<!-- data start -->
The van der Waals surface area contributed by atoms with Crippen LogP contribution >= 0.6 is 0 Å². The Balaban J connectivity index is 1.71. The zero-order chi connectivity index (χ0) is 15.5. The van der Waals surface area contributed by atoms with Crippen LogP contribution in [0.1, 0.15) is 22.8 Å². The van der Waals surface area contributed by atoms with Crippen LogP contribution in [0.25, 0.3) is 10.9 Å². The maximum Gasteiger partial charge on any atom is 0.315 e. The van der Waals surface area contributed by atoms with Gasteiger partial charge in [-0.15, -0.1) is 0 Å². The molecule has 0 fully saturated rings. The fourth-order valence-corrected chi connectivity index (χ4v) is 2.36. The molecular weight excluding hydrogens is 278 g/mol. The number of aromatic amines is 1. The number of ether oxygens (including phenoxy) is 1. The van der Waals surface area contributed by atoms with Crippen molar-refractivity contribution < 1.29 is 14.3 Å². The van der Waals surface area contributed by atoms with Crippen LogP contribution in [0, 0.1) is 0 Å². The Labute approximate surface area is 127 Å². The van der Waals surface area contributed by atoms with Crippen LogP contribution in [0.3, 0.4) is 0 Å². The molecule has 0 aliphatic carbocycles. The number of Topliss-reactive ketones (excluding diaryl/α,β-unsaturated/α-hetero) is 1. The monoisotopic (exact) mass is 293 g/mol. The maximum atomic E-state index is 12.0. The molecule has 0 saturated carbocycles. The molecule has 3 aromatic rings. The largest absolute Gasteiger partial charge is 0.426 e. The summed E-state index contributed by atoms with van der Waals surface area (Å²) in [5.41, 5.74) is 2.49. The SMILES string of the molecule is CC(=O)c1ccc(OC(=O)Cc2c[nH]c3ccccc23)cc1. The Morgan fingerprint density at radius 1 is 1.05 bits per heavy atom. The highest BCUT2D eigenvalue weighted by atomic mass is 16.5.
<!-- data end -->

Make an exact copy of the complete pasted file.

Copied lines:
The van der Waals surface area contributed by atoms with Crippen LogP contribution >= 0.6 is 0 Å². The Balaban J connectivity index is 1.71. The zero-order chi connectivity index (χ0) is 15.5. The van der Waals surface area contributed by atoms with Crippen LogP contribution in [0.1, 0.15) is 22.8 Å². The van der Waals surface area contributed by atoms with Crippen LogP contribution in [0.25, 0.3) is 10.9 Å². The maximum Gasteiger partial charge on any atom is 0.315 e. The van der Waals surface area contributed by atoms with Gasteiger partial charge in [-0.15, -0.1) is 0 Å². The molecule has 0 fully saturated rings. The fourth-order valence-corrected chi connectivity index (χ4v) is 2.36. The molecular weight excluding hydrogens is 278 g/mol. The number of aromatic amines is 1. The number of ether oxygens (including phenoxy) is 1. The van der Waals surface area contributed by atoms with Crippen molar-refractivity contribution < 1.29 is 14.3 Å². The van der Waals surface area contributed by atoms with Crippen LogP contribution in [0, 0.1) is 0 Å². The Labute approximate surface area is 127 Å². The van der Waals surface area contributed by atoms with Crippen LogP contribution in [0.3, 0.4) is 0 Å². The molecule has 0 aliphatic carbocycles. The number of Topliss-reactive ketones (excluding diaryl/α,β-unsaturated/α-hetero) is 1. The monoisotopic (exact) mass is 293 g/mol. The maximum atomic E-state index is 12.0. The molecule has 0 saturated carbocycles. The molecule has 3 aromatic rings. The largest absolute Gasteiger partial charge is 0.426 e. The summed E-state index contributed by atoms with van der Waals surface area (Å²) in [5.41, 5.74) is 2.49. The SMILES string of the molecule is CC(=O)c1ccc(OC(=O)Cc2c[nH]c3ccccc23)cc1. The Morgan fingerprint density at radius 1 is 1.05 bits per heavy atom. The highest BCUT2D eigenvalue weighted by atomic mass is 16.5.